Transport investment decisions are made based on a rigorous and fair appraisal process that ensures that spending goes where it is needed and delivers greatest value for money. Recent analysis by the Infrastructure and Projects Authority suggests that, in contrast to the five years leading up to 2010, planned central Government transport capital spending per head between 2017-18 and 2020-21 is expected to be higher in the north than in the south. That includes, as the hon. Lady will be pleased to learn, £337 million for new Tyne and Wear Metro rolling stock in her constituency.
Since 2010, transport spending in London has been more than twice that in the whole of the north, and the Government’s own northern powerhouse says that underinvestment stops us exploiting strengths in manufacturing, energy, health and digital, which could transform the lives of my constituents. The Minister’s own Transport for the North says that it will cost £27 billion to transform the north’s economy by taking advantage of those strengths: will he commit to funding it?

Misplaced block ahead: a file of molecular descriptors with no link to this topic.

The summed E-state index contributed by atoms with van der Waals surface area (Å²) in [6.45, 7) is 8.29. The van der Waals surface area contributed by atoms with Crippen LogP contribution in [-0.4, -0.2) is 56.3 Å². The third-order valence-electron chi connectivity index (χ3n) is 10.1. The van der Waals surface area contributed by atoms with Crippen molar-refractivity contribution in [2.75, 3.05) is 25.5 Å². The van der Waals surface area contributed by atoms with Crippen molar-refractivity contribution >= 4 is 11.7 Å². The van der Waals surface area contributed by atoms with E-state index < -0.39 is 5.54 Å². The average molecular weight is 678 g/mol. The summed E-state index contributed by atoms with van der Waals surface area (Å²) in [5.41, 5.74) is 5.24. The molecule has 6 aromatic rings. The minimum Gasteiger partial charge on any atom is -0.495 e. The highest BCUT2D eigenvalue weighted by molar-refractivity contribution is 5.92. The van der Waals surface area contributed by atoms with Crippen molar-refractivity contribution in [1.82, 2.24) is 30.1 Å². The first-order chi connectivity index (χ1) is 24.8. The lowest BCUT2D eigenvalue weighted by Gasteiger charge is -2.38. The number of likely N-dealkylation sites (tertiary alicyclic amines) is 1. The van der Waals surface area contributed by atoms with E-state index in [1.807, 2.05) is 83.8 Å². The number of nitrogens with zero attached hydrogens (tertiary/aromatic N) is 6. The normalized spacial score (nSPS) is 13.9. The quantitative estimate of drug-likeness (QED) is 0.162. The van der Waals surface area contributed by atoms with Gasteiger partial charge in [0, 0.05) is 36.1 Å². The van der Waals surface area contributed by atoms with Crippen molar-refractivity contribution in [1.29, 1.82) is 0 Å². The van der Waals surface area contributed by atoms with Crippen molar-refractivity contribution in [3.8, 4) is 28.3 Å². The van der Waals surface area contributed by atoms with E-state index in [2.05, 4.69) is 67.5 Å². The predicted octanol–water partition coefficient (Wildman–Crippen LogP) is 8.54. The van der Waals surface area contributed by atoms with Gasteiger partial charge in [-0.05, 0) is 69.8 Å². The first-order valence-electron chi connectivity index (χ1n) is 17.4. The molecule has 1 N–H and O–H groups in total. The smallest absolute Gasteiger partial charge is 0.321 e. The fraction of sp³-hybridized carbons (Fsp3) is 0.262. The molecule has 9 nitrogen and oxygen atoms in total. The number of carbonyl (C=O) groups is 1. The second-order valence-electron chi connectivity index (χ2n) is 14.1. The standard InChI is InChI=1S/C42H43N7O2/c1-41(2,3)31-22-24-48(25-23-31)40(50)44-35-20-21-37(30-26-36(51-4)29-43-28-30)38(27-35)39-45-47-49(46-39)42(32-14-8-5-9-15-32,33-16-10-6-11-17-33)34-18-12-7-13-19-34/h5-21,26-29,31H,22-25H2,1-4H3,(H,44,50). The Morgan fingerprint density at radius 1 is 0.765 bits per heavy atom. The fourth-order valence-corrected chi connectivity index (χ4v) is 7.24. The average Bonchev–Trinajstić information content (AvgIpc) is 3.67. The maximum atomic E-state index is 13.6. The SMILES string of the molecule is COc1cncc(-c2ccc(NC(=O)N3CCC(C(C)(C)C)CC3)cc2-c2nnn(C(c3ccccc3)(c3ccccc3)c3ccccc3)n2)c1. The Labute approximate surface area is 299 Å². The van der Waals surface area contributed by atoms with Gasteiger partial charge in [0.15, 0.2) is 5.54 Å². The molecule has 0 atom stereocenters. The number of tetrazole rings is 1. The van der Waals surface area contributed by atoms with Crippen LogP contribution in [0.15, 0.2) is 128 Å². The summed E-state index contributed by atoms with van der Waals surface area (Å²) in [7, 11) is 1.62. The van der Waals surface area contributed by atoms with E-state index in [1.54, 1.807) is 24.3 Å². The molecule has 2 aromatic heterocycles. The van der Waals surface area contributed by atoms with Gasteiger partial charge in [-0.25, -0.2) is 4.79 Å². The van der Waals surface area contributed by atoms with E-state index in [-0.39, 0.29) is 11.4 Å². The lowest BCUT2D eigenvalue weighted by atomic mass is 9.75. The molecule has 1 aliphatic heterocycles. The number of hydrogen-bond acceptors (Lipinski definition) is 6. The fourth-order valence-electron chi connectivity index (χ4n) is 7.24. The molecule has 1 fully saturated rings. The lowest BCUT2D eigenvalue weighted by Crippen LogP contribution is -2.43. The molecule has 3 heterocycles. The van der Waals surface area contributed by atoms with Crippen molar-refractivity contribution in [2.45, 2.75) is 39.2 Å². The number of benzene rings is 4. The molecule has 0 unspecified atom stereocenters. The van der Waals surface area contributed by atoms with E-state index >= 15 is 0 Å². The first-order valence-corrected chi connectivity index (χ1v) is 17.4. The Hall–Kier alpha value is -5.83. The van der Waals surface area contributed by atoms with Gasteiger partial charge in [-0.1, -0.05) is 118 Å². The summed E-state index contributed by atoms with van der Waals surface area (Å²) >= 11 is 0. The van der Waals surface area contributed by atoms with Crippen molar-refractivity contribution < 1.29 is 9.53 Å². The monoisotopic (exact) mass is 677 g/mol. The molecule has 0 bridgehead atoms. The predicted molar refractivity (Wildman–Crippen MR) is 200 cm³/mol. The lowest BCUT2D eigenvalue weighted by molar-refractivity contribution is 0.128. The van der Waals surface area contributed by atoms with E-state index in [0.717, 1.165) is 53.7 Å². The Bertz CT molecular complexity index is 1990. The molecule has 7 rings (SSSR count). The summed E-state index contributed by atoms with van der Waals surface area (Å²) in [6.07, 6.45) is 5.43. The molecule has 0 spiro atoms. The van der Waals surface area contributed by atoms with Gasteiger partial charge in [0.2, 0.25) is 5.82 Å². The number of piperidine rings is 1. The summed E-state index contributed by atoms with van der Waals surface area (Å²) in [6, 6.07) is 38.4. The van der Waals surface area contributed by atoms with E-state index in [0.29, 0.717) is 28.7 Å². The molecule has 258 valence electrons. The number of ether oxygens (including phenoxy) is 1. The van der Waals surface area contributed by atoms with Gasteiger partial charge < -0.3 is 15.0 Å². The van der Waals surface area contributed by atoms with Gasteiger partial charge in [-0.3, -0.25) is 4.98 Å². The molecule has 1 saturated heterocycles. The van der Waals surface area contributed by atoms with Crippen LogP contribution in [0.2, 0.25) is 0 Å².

We are undertaking unprecedented investment in the north of England—£13 billion, which is the largest in Government history. Of course, we want to do more to ensure that we are building proper transport links and growing the northern powerhouse, which is why we have created Transport for the North and put it on a statutory footing. Over the recess, I was delighted to attend its very first board meeting as a statutory body.
Instead of applying Barnett, why does the Minister not support his Department’s recommendation of £4.2 billion of funding for Scotland?
Scotland will receive significantly greater resources in the next control period between 2019 and 2024 than it has in any period in this country’s history.